Wednesday, March 21, 2012

While others flatten, we fatten

There are a very few basics when it comes to a successful organization in the second decade of the 21st Century, one of which is the following.

1. If your income producing divisions are shrinking due to the economy, the non-income producing supporting divisions must shrink as much if not more than the income producing ones.

If you add to that a simple fact that due to technology and advances in management best practices - organizations are removing layers and thinning out overhead staff.

Both the above seem logical - but in unaccountable organizations a lack of focus on their core competance and corrupt "empire building" can warp what needs to be and should be done for the organization in order to meet the myopic desires of individuals who have motivations more personal than corporate.

That is a long warn path to irrelevancy, inefficiency, and eventual bankruptcy. Just ask the Jannisarries. Few can get away with "Though I should only spend a dollar, last year I spent $2. Next year I will spend $1.95. Wow, look at all the money I'm saying." Most of those few work inside the beltway.

Via Walter Pincus at WaPo:

The first thing that former senior military and civilian Pentagon officials of the Cold War era mention, when discussing reductions to the defense budget, is cutting the inflated size of the Office of the Secretary of Defense and the Joint Staff.
... in the defense secretary’s office ... The fiscal 2013 budget for the office projects a reduction of $186.6 million from this year, but it may turn out to be less, say $121 million, because of inflation. Nevertheless, the office’s fiscal 2013 budget will still be $2.1 billion for the 2,124 civilians and 405 officers and enlisted personnel who work primarily in the Pentagon. Ten years ago there were 1,489 civilians and 481 military personnel on that office payroll.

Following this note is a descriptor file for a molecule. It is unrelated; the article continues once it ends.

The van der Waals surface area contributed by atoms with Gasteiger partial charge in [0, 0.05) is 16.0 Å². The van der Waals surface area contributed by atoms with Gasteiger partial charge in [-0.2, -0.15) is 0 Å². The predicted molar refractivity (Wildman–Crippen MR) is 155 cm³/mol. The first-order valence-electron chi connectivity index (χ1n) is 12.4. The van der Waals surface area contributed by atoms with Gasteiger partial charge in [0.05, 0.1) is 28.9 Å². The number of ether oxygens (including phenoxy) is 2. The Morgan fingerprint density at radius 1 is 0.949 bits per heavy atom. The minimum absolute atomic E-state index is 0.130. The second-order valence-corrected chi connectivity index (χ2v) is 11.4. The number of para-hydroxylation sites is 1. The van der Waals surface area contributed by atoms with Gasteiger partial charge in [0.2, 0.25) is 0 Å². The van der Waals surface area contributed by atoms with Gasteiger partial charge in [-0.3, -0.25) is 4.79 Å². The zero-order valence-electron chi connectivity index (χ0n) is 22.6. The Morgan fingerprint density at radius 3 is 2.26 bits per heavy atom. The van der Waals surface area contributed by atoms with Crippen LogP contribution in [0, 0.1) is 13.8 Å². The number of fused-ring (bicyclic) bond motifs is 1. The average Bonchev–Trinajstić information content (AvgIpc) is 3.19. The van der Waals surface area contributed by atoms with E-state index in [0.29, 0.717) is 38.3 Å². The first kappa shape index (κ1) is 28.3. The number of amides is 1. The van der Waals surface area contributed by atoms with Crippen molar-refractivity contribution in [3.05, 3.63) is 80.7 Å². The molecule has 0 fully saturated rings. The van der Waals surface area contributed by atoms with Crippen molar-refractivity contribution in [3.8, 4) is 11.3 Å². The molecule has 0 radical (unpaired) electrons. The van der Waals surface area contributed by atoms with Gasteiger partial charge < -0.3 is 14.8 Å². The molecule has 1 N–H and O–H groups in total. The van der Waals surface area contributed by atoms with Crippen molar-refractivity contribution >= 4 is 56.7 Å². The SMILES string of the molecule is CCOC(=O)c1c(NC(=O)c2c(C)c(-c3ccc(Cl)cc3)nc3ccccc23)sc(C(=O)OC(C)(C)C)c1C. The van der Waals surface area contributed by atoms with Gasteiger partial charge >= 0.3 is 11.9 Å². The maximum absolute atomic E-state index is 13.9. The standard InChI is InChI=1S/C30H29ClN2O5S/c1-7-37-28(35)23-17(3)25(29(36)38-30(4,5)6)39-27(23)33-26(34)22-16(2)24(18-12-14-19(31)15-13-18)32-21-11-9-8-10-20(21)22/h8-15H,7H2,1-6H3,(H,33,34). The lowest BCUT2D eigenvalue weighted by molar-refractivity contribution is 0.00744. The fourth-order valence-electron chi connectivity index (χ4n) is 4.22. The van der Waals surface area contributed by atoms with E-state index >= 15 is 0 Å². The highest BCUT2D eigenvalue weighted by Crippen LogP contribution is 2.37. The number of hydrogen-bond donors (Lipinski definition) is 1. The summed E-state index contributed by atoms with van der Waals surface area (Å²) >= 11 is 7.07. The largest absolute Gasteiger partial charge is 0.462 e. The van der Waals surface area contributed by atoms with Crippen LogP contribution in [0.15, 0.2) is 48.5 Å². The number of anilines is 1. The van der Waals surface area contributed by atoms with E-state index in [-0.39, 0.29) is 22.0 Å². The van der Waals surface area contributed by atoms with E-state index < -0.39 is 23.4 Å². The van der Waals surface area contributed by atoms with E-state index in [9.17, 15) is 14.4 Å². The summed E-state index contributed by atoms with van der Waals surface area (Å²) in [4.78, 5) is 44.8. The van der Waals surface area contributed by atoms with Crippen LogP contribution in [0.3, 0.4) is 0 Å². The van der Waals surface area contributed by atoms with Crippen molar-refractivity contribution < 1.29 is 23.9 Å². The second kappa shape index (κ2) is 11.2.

The Joint Staff has also ballooned.It has substantially increased the past two years, apparently with the absorption of functions from the controversial closing of the Joint Forces Command. The Joint Staff grew from an average of 1,007 officers and enlisted men in 2011 to 2,089 in 2012. Civilian employees on the Joint Staff also grew in the past year, from 364 in 2011 to 693 in 2012, according to Pentagon figures.
We are shedding Sailors and actual operators left and right - but the bloat bloats. It also plays games.
While the plan is to cut the Joint Staff military numbers by 683 next year, the number of civilian employees is projected to grow to 923 by the end of 2013. Some 465 of that military reduction represents a transfer of personnel to Transportation Command, part of the realignment of Joint Forces Command personnel, according to Pentagon documents, Another 137 of the military reduction represents a transfer of personnel to the Air Force as part of the realignment of work by the Joint Information Operations Warfare Center.
Some credit is due for some cuts - some - we think.
The Joint Staff had almost 1,100 contractors working full time in 2011 and 2012. Reducing 180 of them next year, who work under five joint staff programs, is expected to save $45.2 million, according to Pentagon materials. That averages out to almost $250,000 per person. The Pentagon notes the average salary of Joint Staff civilian employees is $145,500 and justifies that “premium” pay because they possess Top Secret/Special Compartmented Intelligence security clearances, which could get them higher salaries from private sector firms.
Read Walter's whole thing.

Much more work to be done. Much more.

Hat tip Paul.

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